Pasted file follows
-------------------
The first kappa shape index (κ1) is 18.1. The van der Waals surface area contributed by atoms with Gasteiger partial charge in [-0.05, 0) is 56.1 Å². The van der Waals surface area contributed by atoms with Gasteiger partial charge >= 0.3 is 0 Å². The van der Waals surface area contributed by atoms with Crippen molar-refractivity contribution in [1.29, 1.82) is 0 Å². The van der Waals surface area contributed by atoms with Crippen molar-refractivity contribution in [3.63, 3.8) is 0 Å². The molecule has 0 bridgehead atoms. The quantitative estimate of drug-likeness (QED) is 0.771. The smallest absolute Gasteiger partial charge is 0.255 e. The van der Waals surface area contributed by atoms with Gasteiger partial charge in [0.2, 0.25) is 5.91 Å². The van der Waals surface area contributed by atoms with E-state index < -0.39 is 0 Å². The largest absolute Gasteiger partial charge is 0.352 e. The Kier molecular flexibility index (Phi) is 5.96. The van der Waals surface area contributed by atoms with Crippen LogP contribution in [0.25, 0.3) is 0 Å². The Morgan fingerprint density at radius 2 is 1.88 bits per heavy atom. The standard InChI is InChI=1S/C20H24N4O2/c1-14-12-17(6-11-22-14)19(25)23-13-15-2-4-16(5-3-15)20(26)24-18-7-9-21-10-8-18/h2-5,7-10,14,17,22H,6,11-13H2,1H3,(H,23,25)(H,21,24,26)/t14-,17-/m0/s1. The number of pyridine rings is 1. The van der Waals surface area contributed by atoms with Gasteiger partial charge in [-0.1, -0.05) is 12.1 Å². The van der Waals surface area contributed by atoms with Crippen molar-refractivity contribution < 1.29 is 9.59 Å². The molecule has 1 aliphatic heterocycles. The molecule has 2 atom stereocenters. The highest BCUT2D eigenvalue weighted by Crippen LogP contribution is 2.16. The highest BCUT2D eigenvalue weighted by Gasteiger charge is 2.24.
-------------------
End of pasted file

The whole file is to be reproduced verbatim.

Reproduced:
The first kappa shape index (κ1) is 18.1. The van der Waals surface area contributed by atoms with Gasteiger partial charge in [-0.05, 0) is 56.1 Å². The van der Waals surface area contributed by atoms with Gasteiger partial charge >= 0.3 is 0 Å². The van der Waals surface area contributed by atoms with Crippen molar-refractivity contribution in [1.29, 1.82) is 0 Å². The van der Waals surface area contributed by atoms with Crippen molar-refractivity contribution in [3.63, 3.8) is 0 Å². The molecule has 0 bridgehead atoms. The quantitative estimate of drug-likeness (QED) is 0.771. The smallest absolute Gasteiger partial charge is 0.255 e. The van der Waals surface area contributed by atoms with Gasteiger partial charge in [0.2, 0.25) is 5.91 Å². The van der Waals surface area contributed by atoms with E-state index < -0.39 is 0 Å². The largest absolute Gasteiger partial charge is 0.352 e. The Kier molecular flexibility index (Phi) is 5.96. The van der Waals surface area contributed by atoms with Crippen LogP contribution in [0.25, 0.3) is 0 Å². The Morgan fingerprint density at radius 2 is 1.88 bits per heavy atom. The standard InChI is InChI=1S/C20H24N4O2/c1-14-12-17(6-11-22-14)19(25)23-13-15-2-4-16(5-3-15)20(26)24-18-7-9-21-10-8-18/h2-5,7-10,14,17,22H,6,11-13H2,1H3,(H,23,25)(H,21,24,26)/t14-,17-/m0/s1. The number of pyridine rings is 1. The van der Waals surface area contributed by atoms with Gasteiger partial charge in [-0.1, -0.05) is 12.1 Å². The van der Waals surface area contributed by atoms with Crippen molar-refractivity contribution < 1.29 is 9.59 Å². The molecule has 1 aliphatic heterocycles. The molecule has 2 atom stereocenters. The highest BCUT2D eigenvalue weighted by Crippen LogP contribution is 2.16. The highest BCUT2D eigenvalue weighted by Gasteiger charge is 2.24.